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Portuguese Grammar Features You Should Grasp as Soon as Possible

Introduction

Understanding the fundamentals of Portuguese grammar can be extremely helpful. In this blog post, I’ll touch on a few relevant aspects of Portuguese grammar that you should be aware of from the outset.

1. Gendered Nouns

One of the most distinctive features of Portuguese (and other Romance languages) grammar is the concept of gender and how pervasive it is. 

Accordingly, nouns are assigned either a masculine or feminine gender and this includes inanimate objects and abstract concepts. 

For example:

O livro (the book) is masculine.
A intenção (the intention) is feminine.

While there are general guidelines to help determine the gender of nouns, exceptions abound. Practice is key to becoming proficient in this aspect of Portuguese grammar.

2. Gender and Number Agreement

The gendered nouns we saw above have a large repercussion in the language, namely, they will impact other words surrounding them. 

Accordingly, articles, adjectives, and other word classes will agree with the noun they refer to concerning gender. 

But wait! Not only will they agree in gender (masculine/feminine) but also in number (singular/plural).

For example, Portuguese definite and indefinite articles will have 4 different forms depending on the gender and number of the noun they are referring to: 

Definite articles
Masculine singular: o 
Feminine singular: a 
Masculine plural: os 
Feminine plural: as 

Indefinite articles
Masculine singular: um 
Feminine singular: uma 
Masculine plural: uns
Feminine plural: umas 

By and large, the same principle applies to adjectives and other word classes. 

Here’s an example where the noun’s gender (carro  → masculine, casa → feminine) will impact what the articles, possessive pronouns, and adjectives surrounding it look like:

O meu carro é branco. (My car is white.)
A minha casa é branca. (My house is white.)

The same applies concerning number: 

O meu carro é branco. (My car is white.)
Os meus carros são brancos. (My cars are white.)

If you want to explore the intricacies of gender and number in Portuguese, I suggest you take a look at Module 3 of All-Round Beginners A1.

3. Verb Conjugation

Compared to other languages (including English), Portuguese has a relatively complex verb system with way more verb conjugations.

See, Portuguese verbs are conjugated to indicate tense, aspect, mood, and person. If we assume the existence of 3 tenses, 3 aspects, 3 moods, and 6 person-subjects, then, in theory, we’d end up with 3x3x3x6 = 162  verb conjugations. (It doesn’t work exactly like that in practice, but you get the idea.)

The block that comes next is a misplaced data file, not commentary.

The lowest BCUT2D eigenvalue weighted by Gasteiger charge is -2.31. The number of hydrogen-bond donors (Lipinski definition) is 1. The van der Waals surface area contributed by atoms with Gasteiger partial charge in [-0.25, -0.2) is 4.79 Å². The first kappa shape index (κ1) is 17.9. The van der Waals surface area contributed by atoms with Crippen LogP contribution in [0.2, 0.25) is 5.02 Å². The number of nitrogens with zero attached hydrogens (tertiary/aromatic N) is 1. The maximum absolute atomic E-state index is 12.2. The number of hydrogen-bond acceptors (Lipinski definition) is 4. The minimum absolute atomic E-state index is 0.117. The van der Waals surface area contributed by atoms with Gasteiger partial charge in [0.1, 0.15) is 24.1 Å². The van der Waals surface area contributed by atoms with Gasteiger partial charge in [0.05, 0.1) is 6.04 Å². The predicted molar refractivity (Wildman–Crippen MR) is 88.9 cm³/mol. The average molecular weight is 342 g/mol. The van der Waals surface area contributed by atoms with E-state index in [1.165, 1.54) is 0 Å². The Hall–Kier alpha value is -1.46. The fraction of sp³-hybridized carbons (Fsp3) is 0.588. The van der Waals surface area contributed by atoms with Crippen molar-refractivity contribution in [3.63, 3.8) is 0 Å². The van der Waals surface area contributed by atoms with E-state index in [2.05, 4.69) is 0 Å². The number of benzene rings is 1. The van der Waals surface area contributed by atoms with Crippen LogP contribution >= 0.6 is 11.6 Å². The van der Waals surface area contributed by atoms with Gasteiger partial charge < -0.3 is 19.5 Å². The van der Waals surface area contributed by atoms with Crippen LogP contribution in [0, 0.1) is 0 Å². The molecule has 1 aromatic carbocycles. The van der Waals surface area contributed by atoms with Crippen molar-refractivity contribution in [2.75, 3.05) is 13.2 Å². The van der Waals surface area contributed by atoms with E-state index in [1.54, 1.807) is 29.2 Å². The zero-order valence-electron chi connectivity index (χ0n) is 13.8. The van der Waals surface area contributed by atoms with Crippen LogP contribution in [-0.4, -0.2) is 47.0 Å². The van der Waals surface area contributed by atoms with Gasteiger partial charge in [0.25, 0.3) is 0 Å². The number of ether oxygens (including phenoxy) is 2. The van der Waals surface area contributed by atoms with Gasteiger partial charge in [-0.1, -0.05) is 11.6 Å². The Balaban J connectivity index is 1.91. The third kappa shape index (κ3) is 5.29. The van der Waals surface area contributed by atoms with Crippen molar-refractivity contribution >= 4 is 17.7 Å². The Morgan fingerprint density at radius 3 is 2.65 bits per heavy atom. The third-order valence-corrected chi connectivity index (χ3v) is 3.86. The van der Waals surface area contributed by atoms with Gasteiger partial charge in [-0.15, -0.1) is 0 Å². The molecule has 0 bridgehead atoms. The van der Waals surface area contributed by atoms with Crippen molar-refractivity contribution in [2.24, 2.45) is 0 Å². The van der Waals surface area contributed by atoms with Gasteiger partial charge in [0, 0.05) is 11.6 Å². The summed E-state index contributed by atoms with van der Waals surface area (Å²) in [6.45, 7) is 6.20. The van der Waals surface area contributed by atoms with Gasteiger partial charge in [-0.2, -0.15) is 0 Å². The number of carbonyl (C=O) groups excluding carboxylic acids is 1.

Furthermore, Portuguese has regular and irregular verbs. Concerning the former, there are three sets of regular conjugations (each having its own conjugational pattern).

For instance, here’s how we conjugate the regular verb Falar (to speak) in the Present tense:

Eu falo (I speak)
Tu falas (you speak)
Ele/elas fala (he/she speaks)
Nós falamos  (we speak)
Vocês falam (you speak)
Eles/elas falam (they speak)

Module 1 and Module 2 of All-Round Beginners cover regular conjugation and much more. Give it a look.

Irregular verbs, on the other hand, will require more individual memorization. But fear not! Consistent practice will help you become more comfortable with the Portuguese verb system.

4. Word Order

Portuguese word order generally follows the Subject-Verb-Object (SVO) pattern. However, like in many languages, word order can be flexible depending on context and emphasis. 

In general, pronouns come before verbs and adjectives often follow nouns. Adverbs, on the other hand, usually come after the verb. For example:

Eu gosto muito de música. (I really like music.)
Ele é um bom cantor. (He is a good singer.)

Conclusion

Whether you like it or not, grammar has its place in language learning, especially concerning adults learning a new language from scratch. Developing a good understanding of the rules and patterns governing the Portuguese language can indeed be very useful.

While you don’t need to master Portuguese grammar in order to develop a certain degree of fluency, you should at least grasp its underpinnings. If you want to develop a solid foundation in Portuguese to build on, consider taking a look at All-Round Beginners A1

Boa sorte.

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Olá! This is Pedro and I'm the founder of Portuguesepedia, a platform created to support and accelerate your Portuguese learning journey. Até já, p

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